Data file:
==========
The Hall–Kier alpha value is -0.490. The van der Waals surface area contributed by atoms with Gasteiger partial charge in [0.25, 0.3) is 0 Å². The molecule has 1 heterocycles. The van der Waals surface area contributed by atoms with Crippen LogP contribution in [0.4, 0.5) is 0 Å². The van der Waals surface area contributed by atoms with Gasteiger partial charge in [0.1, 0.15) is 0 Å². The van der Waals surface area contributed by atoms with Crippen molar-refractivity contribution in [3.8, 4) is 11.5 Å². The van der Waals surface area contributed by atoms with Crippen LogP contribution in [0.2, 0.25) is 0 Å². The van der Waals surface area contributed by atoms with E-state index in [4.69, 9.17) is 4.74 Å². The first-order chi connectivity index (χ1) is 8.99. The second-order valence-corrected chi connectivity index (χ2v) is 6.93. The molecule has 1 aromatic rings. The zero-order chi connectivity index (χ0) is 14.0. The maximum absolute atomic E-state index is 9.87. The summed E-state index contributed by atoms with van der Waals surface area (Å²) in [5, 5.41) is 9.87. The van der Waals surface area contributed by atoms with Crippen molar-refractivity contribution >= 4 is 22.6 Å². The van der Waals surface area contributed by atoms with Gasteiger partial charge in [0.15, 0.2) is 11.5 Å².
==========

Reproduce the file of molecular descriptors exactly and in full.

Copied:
The Hall–Kier alpha value is -0.490. The van der Waals surface area contributed by atoms with Gasteiger partial charge in [0.25, 0.3) is 0 Å². The molecule has 1 heterocycles. The van der Waals surface area contributed by atoms with Crippen LogP contribution in [0.4, 0.5) is 0 Å². The van der Waals surface area contributed by atoms with Gasteiger partial charge in [0.1, 0.15) is 0 Å². The van der Waals surface area contributed by atoms with Crippen molar-refractivity contribution in [3.8, 4) is 11.5 Å². The van der Waals surface area contributed by atoms with Crippen LogP contribution in [0.2, 0.25) is 0 Å². The van der Waals surface area contributed by atoms with E-state index in [4.69, 9.17) is 4.74 Å². The first-order chi connectivity index (χ1) is 8.99. The second-order valence-corrected chi connectivity index (χ2v) is 6.93. The molecule has 1 aromatic rings. The zero-order chi connectivity index (χ0) is 14.0. The maximum absolute atomic E-state index is 9.87. The summed E-state index contributed by atoms with van der Waals surface area (Å²) in [5, 5.41) is 9.87. The van der Waals surface area contributed by atoms with Crippen molar-refractivity contribution >= 4 is 22.6 Å². The van der Waals surface area contributed by atoms with Gasteiger partial charge in [0.15, 0.2) is 11.5 Å².